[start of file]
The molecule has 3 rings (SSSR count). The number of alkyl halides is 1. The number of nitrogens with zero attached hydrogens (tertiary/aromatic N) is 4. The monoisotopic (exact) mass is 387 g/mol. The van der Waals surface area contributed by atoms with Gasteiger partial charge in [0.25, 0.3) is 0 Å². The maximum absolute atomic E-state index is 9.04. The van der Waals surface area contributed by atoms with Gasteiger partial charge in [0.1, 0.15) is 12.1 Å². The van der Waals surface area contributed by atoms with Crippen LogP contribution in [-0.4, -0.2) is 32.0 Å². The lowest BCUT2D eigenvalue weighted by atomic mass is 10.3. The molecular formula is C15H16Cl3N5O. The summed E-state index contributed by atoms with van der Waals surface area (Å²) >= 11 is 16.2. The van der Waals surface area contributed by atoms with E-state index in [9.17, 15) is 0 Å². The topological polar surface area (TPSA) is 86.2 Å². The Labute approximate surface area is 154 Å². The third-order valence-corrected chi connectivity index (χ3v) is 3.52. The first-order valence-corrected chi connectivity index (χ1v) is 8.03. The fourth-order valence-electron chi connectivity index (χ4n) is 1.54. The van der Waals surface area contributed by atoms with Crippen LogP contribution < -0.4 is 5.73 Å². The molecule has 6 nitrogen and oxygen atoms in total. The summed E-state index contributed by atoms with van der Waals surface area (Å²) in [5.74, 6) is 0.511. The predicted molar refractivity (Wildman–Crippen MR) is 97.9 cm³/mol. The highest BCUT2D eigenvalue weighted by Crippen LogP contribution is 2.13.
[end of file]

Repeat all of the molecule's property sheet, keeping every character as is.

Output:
The molecule has 3 rings (SSSR count). The number of alkyl halides is 1. The number of nitrogens with zero attached hydrogens (tertiary/aromatic N) is 4. The monoisotopic (exact) mass is 387 g/mol. The van der Waals surface area contributed by atoms with Gasteiger partial charge in [0.25, 0.3) is 0 Å². The maximum absolute atomic E-state index is 9.04. The van der Waals surface area contributed by atoms with Gasteiger partial charge in [0.1, 0.15) is 12.1 Å². The van der Waals surface area contributed by atoms with Crippen LogP contribution in [-0.4, -0.2) is 32.0 Å². The lowest BCUT2D eigenvalue weighted by atomic mass is 10.3. The molecular formula is C15H16Cl3N5O. The summed E-state index contributed by atoms with van der Waals surface area (Å²) >= 11 is 16.2. The van der Waals surface area contributed by atoms with E-state index in [9.17, 15) is 0 Å². The topological polar surface area (TPSA) is 86.2 Å². The Labute approximate surface area is 154 Å². The third-order valence-corrected chi connectivity index (χ3v) is 3.52. The first-order valence-corrected chi connectivity index (χ1v) is 8.03. The fourth-order valence-electron chi connectivity index (χ4n) is 1.54. The van der Waals surface area contributed by atoms with Crippen LogP contribution < -0.4 is 5.73 Å². The molecule has 6 nitrogen and oxygen atoms in total. The summed E-state index contributed by atoms with van der Waals surface area (Å²) in [5.74, 6) is 0.511. The predicted molar refractivity (Wildman–Crippen MR) is 97.9 cm³/mol. The highest BCUT2D eigenvalue weighted by Crippen LogP contribution is 2.13.